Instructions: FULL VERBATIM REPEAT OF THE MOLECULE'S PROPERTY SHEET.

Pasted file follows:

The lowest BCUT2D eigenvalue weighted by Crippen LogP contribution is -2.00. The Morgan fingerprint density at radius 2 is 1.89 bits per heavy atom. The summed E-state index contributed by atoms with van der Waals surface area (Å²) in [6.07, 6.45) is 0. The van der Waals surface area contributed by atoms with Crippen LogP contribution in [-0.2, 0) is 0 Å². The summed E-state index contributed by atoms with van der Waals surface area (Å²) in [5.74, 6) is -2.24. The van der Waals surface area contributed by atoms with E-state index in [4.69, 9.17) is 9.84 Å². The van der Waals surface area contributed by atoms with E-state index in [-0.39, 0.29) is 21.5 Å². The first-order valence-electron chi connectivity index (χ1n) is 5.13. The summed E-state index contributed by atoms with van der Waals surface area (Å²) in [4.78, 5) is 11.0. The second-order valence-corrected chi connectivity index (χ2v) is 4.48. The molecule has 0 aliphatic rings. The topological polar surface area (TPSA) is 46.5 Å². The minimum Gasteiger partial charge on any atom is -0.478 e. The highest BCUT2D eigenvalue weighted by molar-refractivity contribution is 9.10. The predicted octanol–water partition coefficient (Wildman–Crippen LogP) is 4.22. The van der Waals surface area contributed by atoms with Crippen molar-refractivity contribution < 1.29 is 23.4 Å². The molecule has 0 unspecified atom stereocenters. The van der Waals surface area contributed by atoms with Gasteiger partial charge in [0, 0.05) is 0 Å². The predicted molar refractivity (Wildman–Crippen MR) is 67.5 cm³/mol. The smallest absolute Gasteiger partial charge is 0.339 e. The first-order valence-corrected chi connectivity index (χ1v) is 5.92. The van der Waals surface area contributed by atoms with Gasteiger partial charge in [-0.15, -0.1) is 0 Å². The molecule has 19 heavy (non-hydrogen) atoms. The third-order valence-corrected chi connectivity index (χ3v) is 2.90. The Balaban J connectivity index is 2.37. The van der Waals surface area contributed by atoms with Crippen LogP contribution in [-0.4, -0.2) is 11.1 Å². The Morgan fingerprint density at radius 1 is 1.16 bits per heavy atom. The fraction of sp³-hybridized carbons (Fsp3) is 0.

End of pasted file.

The lowest BCUT2D eigenvalue weighted by Crippen LogP contribution is -2.00. The Morgan fingerprint density at radius 2 is 1.89 bits per heavy atom. The summed E-state index contributed by atoms with van der Waals surface area (Å²) in [6.07, 6.45) is 0. The van der Waals surface area contributed by atoms with Crippen LogP contribution in [-0.2, 0) is 0 Å². The summed E-state index contributed by atoms with van der Waals surface area (Å²) in [5.74, 6) is -2.24. The van der Waals surface area contributed by atoms with E-state index in [4.69, 9.17) is 9.84 Å². The van der Waals surface area contributed by atoms with E-state index in [-0.39, 0.29) is 21.5 Å². The first-order valence-electron chi connectivity index (χ1n) is 5.13. The summed E-state index contributed by atoms with van der Waals surface area (Å²) in [4.78, 5) is 11.0. The second-order valence-corrected chi connectivity index (χ2v) is 4.48. The molecule has 0 aliphatic rings. The topological polar surface area (TPSA) is 46.5 Å². The minimum Gasteiger partial charge on any atom is -0.478 e. The highest BCUT2D eigenvalue weighted by molar-refractivity contribution is 9.10. The predicted octanol–water partition coefficient (Wildman–Crippen LogP) is 4.22. The van der Waals surface area contributed by atoms with Crippen molar-refractivity contribution < 1.29 is 23.4 Å². The molecule has 0 unspecified atom stereocenters. The van der Waals surface area contributed by atoms with Gasteiger partial charge in [0, 0.05) is 0 Å². The predicted molar refractivity (Wildman–Crippen MR) is 67.5 cm³/mol. The smallest absolute Gasteiger partial charge is 0.339 e. The first-order valence-corrected chi connectivity index (χ1v) is 5.92. The van der Waals surface area contributed by atoms with Gasteiger partial charge in [-0.15, -0.1) is 0 Å². The molecule has 19 heavy (non-hydrogen) atoms. The third-order valence-corrected chi connectivity index (χ3v) is 2.90. The Balaban J connectivity index is 2.37. The van der Waals surface area contributed by atoms with Crippen LogP contribution in [-0.4, -0.2) is 11.1 Å². The Morgan fingerprint density at radius 1 is 1.16 bits per heavy atom. The fraction of sp³-hybridized carbons (Fsp3) is 0.